Taking centre stage

The big news this past month was the announcement from express delivery giant, FedEx that it placed an order for 50 B767 Freighters (and options for another 50) and 18 B777 Freighters.

The B767 production line won’t end with the delivery of FedEx’s last freighter either. A US$35 billion US military contract to supply aerial refueling tankers based on the B767 will keep it going until at least 2027, making it a 46 year life span for the production of that particular aircraft type – surely a record unlikely to be broken for quite sometime, if ever.

But what remains an open and curious question is whether Boeing will develop a freighter version of its popular new B787 Dreamliner. Effectively a direct, modern, replacement for the B767 on the passenger side it offers far greater benefits in terms of efficiency than its earlier incarnation. Typically a freighter variant doesn’t happen so soon in an aircraft type’s lifespan and many factors shape the ultimate decision to introduce a new freighter type including conversion potential etc.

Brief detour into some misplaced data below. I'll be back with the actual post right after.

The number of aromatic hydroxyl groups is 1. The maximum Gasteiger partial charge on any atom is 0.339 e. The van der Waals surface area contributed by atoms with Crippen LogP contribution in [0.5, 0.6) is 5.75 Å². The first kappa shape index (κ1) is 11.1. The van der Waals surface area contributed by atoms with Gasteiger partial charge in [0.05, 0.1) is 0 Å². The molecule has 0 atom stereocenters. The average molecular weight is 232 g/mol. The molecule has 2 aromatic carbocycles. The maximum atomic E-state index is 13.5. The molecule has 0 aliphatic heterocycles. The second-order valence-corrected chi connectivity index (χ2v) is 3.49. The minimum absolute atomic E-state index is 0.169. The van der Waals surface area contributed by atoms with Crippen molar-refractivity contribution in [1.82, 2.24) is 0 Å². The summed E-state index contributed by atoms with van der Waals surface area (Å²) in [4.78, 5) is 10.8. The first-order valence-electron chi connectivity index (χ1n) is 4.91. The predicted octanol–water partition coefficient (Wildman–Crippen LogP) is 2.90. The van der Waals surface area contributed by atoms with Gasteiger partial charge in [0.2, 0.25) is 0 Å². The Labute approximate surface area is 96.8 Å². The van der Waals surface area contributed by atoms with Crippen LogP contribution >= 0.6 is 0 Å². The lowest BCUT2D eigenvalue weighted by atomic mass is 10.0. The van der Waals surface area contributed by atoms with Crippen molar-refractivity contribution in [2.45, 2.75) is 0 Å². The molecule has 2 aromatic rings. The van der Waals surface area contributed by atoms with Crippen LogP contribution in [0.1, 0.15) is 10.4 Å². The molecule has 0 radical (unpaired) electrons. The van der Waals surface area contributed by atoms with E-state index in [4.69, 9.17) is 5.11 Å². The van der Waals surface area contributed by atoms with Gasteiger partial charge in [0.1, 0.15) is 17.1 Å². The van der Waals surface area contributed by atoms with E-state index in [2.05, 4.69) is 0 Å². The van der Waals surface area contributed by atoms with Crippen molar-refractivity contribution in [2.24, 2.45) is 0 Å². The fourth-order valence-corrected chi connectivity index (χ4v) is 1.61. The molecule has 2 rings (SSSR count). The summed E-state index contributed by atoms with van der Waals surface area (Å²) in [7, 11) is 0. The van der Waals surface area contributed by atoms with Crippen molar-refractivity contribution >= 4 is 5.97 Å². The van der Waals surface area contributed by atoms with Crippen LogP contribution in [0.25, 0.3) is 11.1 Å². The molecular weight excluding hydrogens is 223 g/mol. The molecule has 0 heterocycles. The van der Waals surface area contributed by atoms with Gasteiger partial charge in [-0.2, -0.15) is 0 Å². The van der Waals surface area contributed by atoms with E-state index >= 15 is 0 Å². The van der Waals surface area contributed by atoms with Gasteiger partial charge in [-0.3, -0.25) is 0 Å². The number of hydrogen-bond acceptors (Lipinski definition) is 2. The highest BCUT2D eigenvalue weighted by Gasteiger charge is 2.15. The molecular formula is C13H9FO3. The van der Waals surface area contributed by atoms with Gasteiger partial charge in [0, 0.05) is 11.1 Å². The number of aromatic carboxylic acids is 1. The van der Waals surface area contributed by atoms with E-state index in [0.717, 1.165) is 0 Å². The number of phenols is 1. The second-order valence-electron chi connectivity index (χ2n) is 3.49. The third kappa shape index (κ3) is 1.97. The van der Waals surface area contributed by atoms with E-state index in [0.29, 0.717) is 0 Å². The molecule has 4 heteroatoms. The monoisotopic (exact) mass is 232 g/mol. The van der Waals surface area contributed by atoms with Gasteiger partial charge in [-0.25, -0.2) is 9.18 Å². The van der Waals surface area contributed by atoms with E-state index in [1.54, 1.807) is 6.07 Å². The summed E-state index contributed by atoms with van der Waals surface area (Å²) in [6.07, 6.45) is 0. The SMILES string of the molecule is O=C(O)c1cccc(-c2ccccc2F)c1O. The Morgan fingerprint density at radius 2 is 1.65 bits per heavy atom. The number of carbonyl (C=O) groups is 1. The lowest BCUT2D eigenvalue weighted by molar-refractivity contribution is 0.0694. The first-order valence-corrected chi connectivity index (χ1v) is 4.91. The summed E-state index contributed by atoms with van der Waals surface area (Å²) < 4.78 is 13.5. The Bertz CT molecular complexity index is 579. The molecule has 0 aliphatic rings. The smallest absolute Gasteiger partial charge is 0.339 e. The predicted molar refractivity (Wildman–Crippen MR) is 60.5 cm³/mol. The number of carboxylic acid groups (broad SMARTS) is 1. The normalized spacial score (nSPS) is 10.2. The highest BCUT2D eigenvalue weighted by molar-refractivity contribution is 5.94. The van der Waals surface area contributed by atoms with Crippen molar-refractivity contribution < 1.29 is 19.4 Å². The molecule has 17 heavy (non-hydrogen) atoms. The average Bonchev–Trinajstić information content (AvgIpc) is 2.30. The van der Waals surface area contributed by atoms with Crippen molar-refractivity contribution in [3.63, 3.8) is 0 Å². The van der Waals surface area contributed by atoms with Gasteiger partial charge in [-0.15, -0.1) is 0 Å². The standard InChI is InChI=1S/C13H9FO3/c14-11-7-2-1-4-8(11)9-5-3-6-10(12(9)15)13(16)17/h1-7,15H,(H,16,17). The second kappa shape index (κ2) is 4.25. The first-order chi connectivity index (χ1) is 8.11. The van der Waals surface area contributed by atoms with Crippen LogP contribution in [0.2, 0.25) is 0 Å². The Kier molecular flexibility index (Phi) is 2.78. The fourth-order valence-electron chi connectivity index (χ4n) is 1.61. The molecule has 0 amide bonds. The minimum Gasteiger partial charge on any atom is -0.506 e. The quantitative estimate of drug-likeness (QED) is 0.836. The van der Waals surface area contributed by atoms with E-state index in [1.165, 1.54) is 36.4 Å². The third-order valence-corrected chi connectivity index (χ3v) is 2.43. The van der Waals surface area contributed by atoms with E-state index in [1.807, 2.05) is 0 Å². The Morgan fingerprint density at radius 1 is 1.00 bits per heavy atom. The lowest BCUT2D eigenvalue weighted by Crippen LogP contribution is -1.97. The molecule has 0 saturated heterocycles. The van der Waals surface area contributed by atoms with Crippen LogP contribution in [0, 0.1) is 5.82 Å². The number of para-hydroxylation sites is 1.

Right now there’s not a huge amount of enthusiasm for talking freighters – at least the big freighters – although having said that there’s been a steady trickle with Chinese, Asian and Middle East carriers ordering Boeing’s big freighters. And it should be pointed out that obscured by all the talk of the substantial B767 order, FedEx also ordered 18 B777Fs which is pretty signficant order in its own right.